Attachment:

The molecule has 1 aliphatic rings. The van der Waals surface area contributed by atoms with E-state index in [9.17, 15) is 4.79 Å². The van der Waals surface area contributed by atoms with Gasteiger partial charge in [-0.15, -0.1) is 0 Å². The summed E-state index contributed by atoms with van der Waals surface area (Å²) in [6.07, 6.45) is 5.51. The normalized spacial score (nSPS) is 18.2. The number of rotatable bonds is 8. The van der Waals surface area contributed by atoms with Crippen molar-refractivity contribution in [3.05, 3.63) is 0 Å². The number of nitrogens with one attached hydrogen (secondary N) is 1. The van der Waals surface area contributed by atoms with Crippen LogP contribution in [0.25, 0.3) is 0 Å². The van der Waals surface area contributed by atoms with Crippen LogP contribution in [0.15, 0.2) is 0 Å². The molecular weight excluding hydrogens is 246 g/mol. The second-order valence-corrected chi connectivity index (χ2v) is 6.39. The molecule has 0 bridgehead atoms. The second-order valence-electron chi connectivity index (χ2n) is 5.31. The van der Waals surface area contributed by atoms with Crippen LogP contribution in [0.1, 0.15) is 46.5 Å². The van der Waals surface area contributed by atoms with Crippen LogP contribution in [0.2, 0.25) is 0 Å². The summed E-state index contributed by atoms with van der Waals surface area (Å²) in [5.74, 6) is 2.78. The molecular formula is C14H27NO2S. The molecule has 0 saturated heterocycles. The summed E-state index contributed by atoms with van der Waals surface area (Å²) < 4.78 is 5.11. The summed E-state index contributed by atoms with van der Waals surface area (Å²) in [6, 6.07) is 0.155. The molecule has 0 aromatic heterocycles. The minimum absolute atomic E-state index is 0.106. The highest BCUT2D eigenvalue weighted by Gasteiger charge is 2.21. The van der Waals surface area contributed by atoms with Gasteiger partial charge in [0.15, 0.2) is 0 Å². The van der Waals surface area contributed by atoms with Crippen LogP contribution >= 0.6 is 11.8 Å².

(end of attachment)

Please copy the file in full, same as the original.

The molecule has 1 aliphatic rings. The van der Waals surface area contributed by atoms with E-state index in [9.17, 15) is 4.79 Å². The van der Waals surface area contributed by atoms with Gasteiger partial charge in [-0.15, -0.1) is 0 Å². The summed E-state index contributed by atoms with van der Waals surface area (Å²) in [6.07, 6.45) is 5.51. The normalized spacial score (nSPS) is 18.2. The number of rotatable bonds is 8. The van der Waals surface area contributed by atoms with Crippen molar-refractivity contribution in [3.05, 3.63) is 0 Å². The number of nitrogens with one attached hydrogen (secondary N) is 1. The van der Waals surface area contributed by atoms with Crippen LogP contribution in [0.25, 0.3) is 0 Å². The van der Waals surface area contributed by atoms with Crippen LogP contribution in [0.15, 0.2) is 0 Å². The molecular weight excluding hydrogens is 246 g/mol. The second-order valence-corrected chi connectivity index (χ2v) is 6.39. The molecule has 0 bridgehead atoms. The second-order valence-electron chi connectivity index (χ2n) is 5.31. The van der Waals surface area contributed by atoms with Crippen LogP contribution in [0.1, 0.15) is 46.5 Å². The van der Waals surface area contributed by atoms with Crippen LogP contribution in [0.2, 0.25) is 0 Å². The summed E-state index contributed by atoms with van der Waals surface area (Å²) in [5.74, 6) is 2.78. The molecular formula is C14H27NO2S. The molecule has 0 saturated heterocycles. The summed E-state index contributed by atoms with van der Waals surface area (Å²) < 4.78 is 5.11. The summed E-state index contributed by atoms with van der Waals surface area (Å²) in [6, 6.07) is 0.155. The molecule has 0 aromatic heterocycles. The minimum absolute atomic E-state index is 0.106. The highest BCUT2D eigenvalue weighted by Gasteiger charge is 2.21. The van der Waals surface area contributed by atoms with Gasteiger partial charge in [0.15, 0.2) is 0 Å². The van der Waals surface area contributed by atoms with Crippen LogP contribution >= 0.6 is 11.8 Å².